Tanzania and the United States have a history of strong bilateral relations, having a long-term partnership. The US has been heavily involved in the country since independence, supporting its economic growth and funneling large amounts of aid into various sectors and development projects.
Post-independence, aid was primarily focused on education and infrastructure building, especially for the transportation of food and water in rural areas. Acts like the US Foreign Assistance Act of 1973 refocused aid to improve the lives of the poorest majority within Tanzania. The Cold War limited the two countries coordination and collaboration, as attentions focused elsewhere, but relations remained cordial. Cooperation was renewed following al-Qaeda’s bombing of the US Embassy in Dar es Salaam. When Obama and Bush jointly visited Tanzania back in 2013, a brief memorial was held to remember the people who had died in the bombing.
The United States has been particularly dedicated to providing aid to help combat various health problems within the country. The signing of PEPFAR (the President’s Emergency Plan for AIDS Relief) in 2003 by Bush, which was further strengthened by Obama, is a commitment to help combat the AIDS epidemic. The US committed $52 billion to bilateral HIV//AIDS programs as wealth as other programs through the year 2013. Tanzania is one of the US’s bilateral partners in a plan that was (at the time) recognized as the “largest international health commitment ever by any nation dedicated to a single disease” (Global Security).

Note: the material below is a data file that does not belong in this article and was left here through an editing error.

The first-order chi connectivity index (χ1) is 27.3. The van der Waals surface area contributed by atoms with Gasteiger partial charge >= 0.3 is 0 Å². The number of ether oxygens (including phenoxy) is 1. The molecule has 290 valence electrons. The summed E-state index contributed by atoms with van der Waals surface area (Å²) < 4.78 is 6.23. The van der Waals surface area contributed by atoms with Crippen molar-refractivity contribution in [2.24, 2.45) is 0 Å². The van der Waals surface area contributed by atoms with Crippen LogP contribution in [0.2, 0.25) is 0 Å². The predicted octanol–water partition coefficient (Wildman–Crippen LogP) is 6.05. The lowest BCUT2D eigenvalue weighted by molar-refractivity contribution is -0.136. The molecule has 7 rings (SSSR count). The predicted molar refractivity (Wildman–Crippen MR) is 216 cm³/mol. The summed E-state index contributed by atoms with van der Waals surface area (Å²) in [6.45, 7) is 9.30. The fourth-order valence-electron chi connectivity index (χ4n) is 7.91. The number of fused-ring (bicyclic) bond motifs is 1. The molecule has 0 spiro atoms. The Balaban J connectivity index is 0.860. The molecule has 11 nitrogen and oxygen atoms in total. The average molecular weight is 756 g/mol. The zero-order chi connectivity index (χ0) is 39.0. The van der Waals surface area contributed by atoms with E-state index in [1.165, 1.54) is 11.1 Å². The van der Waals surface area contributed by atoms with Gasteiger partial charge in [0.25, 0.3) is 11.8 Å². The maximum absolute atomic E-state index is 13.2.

The Millenium Challenge Corporation (MCC) Compact with Tanzania is another far reaching agreement between the US and Tanzania to help improve the economy and to support development within the country. The five year compact designated $698 million of aid that would benefit Tanzania through investment in the transport, energy, and water sector. Tanzania also contributed nearly $132 million to help complete projects that exceeded budgets, reinforcing the bilateral partnership of the compact. The compact has significantly helped to improve critical transport, water, energy, and infrastructure needs in Tanzania.
Obama has continued to support strong diplomatic relations between the US and Tanzania. Former President Kikwete, who served from 2005 to 2015, was especially supportive of fostering US-Tanzanian relations. The US has helped improve trade relations, both within Tanzania and regionally, in a multilateral partnership. Other recent partnerships, include the executive order signed by Obama to help combat wildlife trafficking and poaching in Africa. Tanzania’s extensive wildlife reserves are often the target of poachers, and the order provides $10 million to help train and assist Tanzanian authorities to prevent illegal poaching and sales on the black market.
Tanzanian sectors continue to receive extensive aid from the US; the oil and gas industries, agriculture sector, and health and infrastructure sectors have all experienced economic growth. Although China and the US do compete for involvement in economic development and investments, they have both managed thus far to maintain relations with Tanzania and complement each other.
The diplomatic relationship between the US and Tanzania are founded on a deep mutual respect, understanding, and mutually aligned principles that are dedicated to improving the economic growth of Tanzania and reducing poverty. Furthermore, Tanzania is equally committed to deepening cooperation with the US and improving bilateral relations to promote trade, build infrastructure and strengthen the transportation sector, and to continue to attract large amounts of foreign aid and investment. Since independence, the two countries have maintained a surprisingly close and mutually agreeable relationship that has helped foster the growth and development of Tanzania.
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